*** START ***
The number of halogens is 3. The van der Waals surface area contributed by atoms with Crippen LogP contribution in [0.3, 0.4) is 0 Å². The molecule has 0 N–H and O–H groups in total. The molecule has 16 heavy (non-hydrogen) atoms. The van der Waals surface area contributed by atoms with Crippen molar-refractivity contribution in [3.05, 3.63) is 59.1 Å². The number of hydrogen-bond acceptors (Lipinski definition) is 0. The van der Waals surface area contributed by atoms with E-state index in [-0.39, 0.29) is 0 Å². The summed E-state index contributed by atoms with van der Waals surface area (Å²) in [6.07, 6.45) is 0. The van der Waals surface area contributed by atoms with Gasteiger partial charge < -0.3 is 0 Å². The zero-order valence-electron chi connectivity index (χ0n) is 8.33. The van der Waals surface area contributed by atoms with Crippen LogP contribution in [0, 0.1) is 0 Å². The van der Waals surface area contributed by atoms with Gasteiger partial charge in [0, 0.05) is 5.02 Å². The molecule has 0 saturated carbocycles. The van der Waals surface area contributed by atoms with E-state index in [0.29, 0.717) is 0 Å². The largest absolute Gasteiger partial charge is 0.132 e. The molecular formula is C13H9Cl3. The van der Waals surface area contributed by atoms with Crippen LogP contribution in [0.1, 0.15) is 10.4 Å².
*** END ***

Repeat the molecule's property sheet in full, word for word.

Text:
The number of halogens is 3. The van der Waals surface area contributed by atoms with Crippen LogP contribution in [0.3, 0.4) is 0 Å². The molecule has 0 N–H and O–H groups in total. The molecule has 16 heavy (non-hydrogen) atoms. The van der Waals surface area contributed by atoms with Crippen molar-refractivity contribution in [3.05, 3.63) is 59.1 Å². The number of hydrogen-bond acceptors (Lipinski definition) is 0. The van der Waals surface area contributed by atoms with E-state index in [-0.39, 0.29) is 0 Å². The summed E-state index contributed by atoms with van der Waals surface area (Å²) in [6.07, 6.45) is 0. The van der Waals surface area contributed by atoms with Gasteiger partial charge < -0.3 is 0 Å². The zero-order valence-electron chi connectivity index (χ0n) is 8.33. The van der Waals surface area contributed by atoms with Crippen LogP contribution in [0, 0.1) is 0 Å². The van der Waals surface area contributed by atoms with Gasteiger partial charge in [0, 0.05) is 5.02 Å². The molecule has 0 saturated carbocycles. The van der Waals surface area contributed by atoms with E-state index in [0.29, 0.717) is 0 Å². The largest absolute Gasteiger partial charge is 0.132 e. The molecular formula is C13H9Cl3. The van der Waals surface area contributed by atoms with Crippen LogP contribution in [0.1, 0.15) is 10.4 Å².